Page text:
Sunday, March 11, 2012

Herring gull id od, Bray

Whilst my better half was off in Lahinch doing 'deadly knee surfing' (?), I decided I'd head down to Bray to see how the surf was farin on the East Coast.

Bray's pebble beach, Co. Wicklow. Bray head in the background. March 11th 2012.

Surf's up - Irish East coast style

Since I wasn't going to get any surfing in, I decided I'd join the Wicklow Branch for Niall Keogh's Gull ID talk seeing as I happened to be in the exact area at exactly the right time.

Wicklow Branch, Bray Harbour. I just missed getting a photo of the Ring Billed gull, very disappointed about that, but great to get a glimpse at least, only other time I ever saw one was last year at Coney Island, New York.

'Anyway' Laraphobes, it's time to turn away now.

It's gull time and gulls are tough.
I remember a couple of years ago, I read the gull section in Collins, made notes and drawings of all the different gull stages (there are 4 stages of moult for the larger gulls, 2 for the smaller), then drove down to Bullock Harbour and Howth Harbour a few times to practice my gull id skills.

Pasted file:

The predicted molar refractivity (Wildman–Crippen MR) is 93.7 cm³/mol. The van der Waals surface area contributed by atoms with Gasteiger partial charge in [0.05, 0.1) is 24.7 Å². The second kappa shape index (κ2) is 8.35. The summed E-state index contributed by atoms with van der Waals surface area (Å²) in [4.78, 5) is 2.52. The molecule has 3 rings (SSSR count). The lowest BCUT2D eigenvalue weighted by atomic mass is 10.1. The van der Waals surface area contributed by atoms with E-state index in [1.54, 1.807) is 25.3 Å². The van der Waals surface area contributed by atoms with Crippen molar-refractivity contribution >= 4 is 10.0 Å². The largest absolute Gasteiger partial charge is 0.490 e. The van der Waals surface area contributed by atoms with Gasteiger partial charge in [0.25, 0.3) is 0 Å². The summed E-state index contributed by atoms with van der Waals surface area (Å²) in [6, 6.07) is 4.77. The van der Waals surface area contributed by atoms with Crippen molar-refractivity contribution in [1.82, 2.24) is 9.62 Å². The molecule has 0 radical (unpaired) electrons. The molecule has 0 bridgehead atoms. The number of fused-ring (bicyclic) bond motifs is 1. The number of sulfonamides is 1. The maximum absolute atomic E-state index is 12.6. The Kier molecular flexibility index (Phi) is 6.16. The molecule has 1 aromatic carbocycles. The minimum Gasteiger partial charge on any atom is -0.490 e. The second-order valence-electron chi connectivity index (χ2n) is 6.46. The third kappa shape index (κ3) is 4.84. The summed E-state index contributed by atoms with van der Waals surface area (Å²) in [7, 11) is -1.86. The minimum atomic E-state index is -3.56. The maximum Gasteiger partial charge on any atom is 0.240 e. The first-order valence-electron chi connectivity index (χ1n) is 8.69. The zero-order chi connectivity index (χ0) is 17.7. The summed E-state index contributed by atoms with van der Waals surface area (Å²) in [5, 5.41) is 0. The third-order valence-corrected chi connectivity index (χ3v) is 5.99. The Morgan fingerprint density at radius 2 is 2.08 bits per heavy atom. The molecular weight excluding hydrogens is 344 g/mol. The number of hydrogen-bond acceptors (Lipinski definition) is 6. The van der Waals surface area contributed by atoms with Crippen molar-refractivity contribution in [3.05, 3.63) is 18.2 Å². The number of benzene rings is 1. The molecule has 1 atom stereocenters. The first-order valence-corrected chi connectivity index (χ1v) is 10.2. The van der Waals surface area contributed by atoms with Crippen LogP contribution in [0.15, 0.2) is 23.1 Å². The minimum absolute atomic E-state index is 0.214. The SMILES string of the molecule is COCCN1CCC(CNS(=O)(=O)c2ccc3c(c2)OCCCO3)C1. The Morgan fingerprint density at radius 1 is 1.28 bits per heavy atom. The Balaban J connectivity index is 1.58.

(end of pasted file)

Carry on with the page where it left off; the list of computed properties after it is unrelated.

It was was head wrecking.

Trying to look at the Herring gulls, there were Greater black backs, a few Lesser black backs, Common gulls and Black headed gulls all milling around in their various plumages - all specific to their own age and species.
I found it impossble, I struggled, got very impatient and decided I didn't have any Gull id skills. 
But today seemed a little easier.
Laraphiles, apologies for any mistakes.
**No mistakes anywhere now, Niall emailed me with extra i.d pointers and said it was ok to copy and paste into the blog - so for anyone keen on gulls - knock yerself out with these pointers - very kindly emailed by Niall Keogh and pasted under each photo.